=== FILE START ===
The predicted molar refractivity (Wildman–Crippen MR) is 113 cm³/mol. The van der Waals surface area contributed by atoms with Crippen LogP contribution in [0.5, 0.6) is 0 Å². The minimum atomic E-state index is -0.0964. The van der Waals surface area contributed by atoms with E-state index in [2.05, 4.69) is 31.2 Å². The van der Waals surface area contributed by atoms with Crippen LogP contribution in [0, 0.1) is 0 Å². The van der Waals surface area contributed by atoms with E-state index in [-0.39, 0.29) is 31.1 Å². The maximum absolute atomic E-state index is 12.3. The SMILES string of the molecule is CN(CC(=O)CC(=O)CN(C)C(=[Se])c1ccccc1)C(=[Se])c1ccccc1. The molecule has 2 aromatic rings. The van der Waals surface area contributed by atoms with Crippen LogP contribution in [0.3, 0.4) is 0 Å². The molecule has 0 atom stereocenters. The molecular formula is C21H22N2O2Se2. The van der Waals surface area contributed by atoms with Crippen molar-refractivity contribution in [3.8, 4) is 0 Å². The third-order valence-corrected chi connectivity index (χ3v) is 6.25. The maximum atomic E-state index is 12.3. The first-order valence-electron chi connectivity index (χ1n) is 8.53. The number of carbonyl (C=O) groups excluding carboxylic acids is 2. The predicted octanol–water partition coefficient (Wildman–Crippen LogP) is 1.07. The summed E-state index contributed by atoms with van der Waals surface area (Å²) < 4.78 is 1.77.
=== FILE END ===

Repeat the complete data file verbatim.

The predicted molar refractivity (Wildman–Crippen MR) is 113 cm³/mol. The van der Waals surface area contributed by atoms with Crippen LogP contribution in [0.5, 0.6) is 0 Å². The minimum atomic E-state index is -0.0964. The van der Waals surface area contributed by atoms with E-state index in [2.05, 4.69) is 31.2 Å². The van der Waals surface area contributed by atoms with Crippen LogP contribution in [0, 0.1) is 0 Å². The van der Waals surface area contributed by atoms with E-state index in [-0.39, 0.29) is 31.1 Å². The maximum absolute atomic E-state index is 12.3. The SMILES string of the molecule is CN(CC(=O)CC(=O)CN(C)C(=[Se])c1ccccc1)C(=[Se])c1ccccc1. The molecule has 2 aromatic rings. The van der Waals surface area contributed by atoms with Crippen LogP contribution in [0.3, 0.4) is 0 Å². The molecule has 0 atom stereocenters. The molecular formula is C21H22N2O2Se2. The van der Waals surface area contributed by atoms with Crippen molar-refractivity contribution in [3.8, 4) is 0 Å². The third-order valence-corrected chi connectivity index (χ3v) is 6.25. The maximum atomic E-state index is 12.3. The first-order valence-electron chi connectivity index (χ1n) is 8.53. The number of carbonyl (C=O) groups excluding carboxylic acids is 2. The predicted octanol–water partition coefficient (Wildman–Crippen LogP) is 1.07. The summed E-state index contributed by atoms with van der Waals surface area (Å²) < 4.78 is 1.77.